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Most business owners have no experience of selling a business.

Many have never purchased one. Those who sell a business are likely to do so only once in their lifetime. The process of selling a business is time-consuming and can be stressful and emotional. You might love your business. Your employees can feel like family. Your customers and suppliers are more like friends. And while you take a crash-course in legal contracts, corporate finance and tax planning, you still have a business that demands your full attention.

The decision to sell could be the biggest business decision you ever make. First, ask your accountant and your lawyer for advice. And before you decide, ask yourself the following questions.

  1. Why sell? Do you want to retire? Have your personal circumstances changed? Is the business ready to grow but needs investment and someone new at the top? Do the risks no longer seem in proportion to the rewards? Have you received an offer for your business? Is your business failing (see question 4 below)? Make sure you know why you want to sell.
  2. Right time to sell? Analyse the market conditions that affect your sector. Are you a small business at risk from larger predators? Does your business require a significant investment in new technology? It is usually best to sell when your business is doing well. A period of falling profits or the loss of a key customer might seem like a good time to sell, but it rarely is.
  3. Do I need to plan? Yes. You should spend time getting your business ready for sale. Give yourself one year at least. You might need to improve your financial records and tidy up your tax affairs. Is the business equipped to survive without you or do you need to strengthen your senior management team? Is your business heavily dependent on one key customer or can you broaden your customer base? Do you need to resolve any outstanding questions, e.g. ownership of Intellectual Property?
  4. How much is my business worth?Price is what you pay, value is what you get”. The value of your business will depend on a number of factors: underlying profitability, risk profile, earnings, working capital, historical performance, recent sales of similar businesses, management strength, barriers to entry. Even if you receive an unsolicited offer that seems like a good deal, you should ask your accountant to value your business.
  5. How do I find a Buyer? You may not be thinking of selling and then receive an “out of the blue” offer from a competitor. Or you may have a strong management team that would be interested in buying the business in an MBO (management buy-out). If not, you may need to appoint a corporate finance advisor who can help discreetly find a Buyer by inviting interest from their list of potential buyers and investors.
  6. The right Buyer? You need to be sure the Buyer has the finance to pay the purchase price. A Buyer may make the highest offer for the business but, if half of the price will be paid over a number of years, you may prefer to choose a Buyer who makes a lower offer but is able to pay in full when you sign the contract (see 7 below). If the consent of a key supplier or key customer is required, the experience of the Buyer in your sector could be critical (see 10 below).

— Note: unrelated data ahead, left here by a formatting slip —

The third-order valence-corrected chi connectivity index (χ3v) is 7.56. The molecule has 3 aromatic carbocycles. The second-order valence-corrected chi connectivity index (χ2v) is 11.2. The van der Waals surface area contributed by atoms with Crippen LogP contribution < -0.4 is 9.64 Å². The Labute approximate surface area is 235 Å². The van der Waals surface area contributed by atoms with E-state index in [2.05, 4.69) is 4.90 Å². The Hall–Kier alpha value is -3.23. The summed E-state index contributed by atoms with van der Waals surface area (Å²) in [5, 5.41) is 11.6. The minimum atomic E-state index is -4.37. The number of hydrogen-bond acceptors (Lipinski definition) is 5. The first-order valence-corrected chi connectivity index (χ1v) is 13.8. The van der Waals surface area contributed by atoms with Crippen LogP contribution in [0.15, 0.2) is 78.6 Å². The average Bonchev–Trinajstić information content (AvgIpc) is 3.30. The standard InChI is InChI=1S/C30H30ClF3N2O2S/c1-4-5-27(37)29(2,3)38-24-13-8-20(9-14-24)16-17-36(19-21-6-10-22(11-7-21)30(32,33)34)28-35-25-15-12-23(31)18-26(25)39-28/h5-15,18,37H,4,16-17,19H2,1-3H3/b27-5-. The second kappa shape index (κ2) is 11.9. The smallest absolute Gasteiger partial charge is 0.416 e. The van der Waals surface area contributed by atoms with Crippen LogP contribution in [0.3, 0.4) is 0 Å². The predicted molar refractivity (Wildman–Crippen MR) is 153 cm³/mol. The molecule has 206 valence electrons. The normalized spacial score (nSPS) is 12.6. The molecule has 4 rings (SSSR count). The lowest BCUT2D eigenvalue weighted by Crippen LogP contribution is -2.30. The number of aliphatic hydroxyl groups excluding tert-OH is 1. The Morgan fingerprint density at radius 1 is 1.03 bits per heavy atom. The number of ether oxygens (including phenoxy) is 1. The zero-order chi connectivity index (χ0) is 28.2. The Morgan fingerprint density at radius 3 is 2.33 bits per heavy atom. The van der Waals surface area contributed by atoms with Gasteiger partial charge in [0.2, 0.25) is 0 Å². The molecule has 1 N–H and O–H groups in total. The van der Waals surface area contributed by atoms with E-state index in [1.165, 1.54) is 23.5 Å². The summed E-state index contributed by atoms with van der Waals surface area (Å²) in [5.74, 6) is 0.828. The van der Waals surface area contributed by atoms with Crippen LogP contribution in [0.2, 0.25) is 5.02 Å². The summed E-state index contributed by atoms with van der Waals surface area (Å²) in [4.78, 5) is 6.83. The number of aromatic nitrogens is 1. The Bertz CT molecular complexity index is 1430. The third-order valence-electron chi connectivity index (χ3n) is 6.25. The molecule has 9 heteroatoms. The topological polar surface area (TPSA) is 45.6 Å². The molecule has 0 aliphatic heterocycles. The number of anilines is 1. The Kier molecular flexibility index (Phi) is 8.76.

7. What is an Earn-Out? An earn-out means the Buyer is prepared to pay you part of the purchase price when you complete the sale and the balance over a number of years (usually 2-4 years). If the business achieves agreed levels of profits in each year, you will receive the balance of the purchase price in further instalments. An earn-out usually involves the Seller continuing to run the business until the full payment has been made. Are you prepared to stay on after you sell?
  8. Do I tell my employees? The strict answer depends on whether you are selling the assets of the business or the shares in a company. If you are selling assets, you have a duty to inform and consult with your employees. If you are selling shares, there is no legal requirement on you to inform or consult with the employees. However, confidentiality is key to the success of many business sales.
  9. What is Buyer Due Diligence? This is the process by which the Buyer carries out a full investigation of your business by asking questions on legal, financial, tax and commercial matters.  Due diligence can be time-consuming and it is often difficult for the Seller to handle it alone while also trying to run the business. You may need to confide in one or more trusted members of your workforce (see 8 above).
  10. Any Deal Breakers? Your business may rely heavily on a key supplier or a key customer whose consent is required before the business can be sold. Or you may know that a key customer is planning to renegotiate the terms on which you sell products to them. If the Buyer due diligence is likely to identify a major issue, it is usually best to be upfront with

These are only some of the questions a Seller needs to ask. And, of course, a Buyer will ask other questions. Even though you would expect a lawyer to say this, you should always seek legal advice as early as possible. The right advisors can take some of the pressure of the sales process from you so that you can concentrate on what you do best – running a  successful business.


Published in Business Eye on 24 November 2018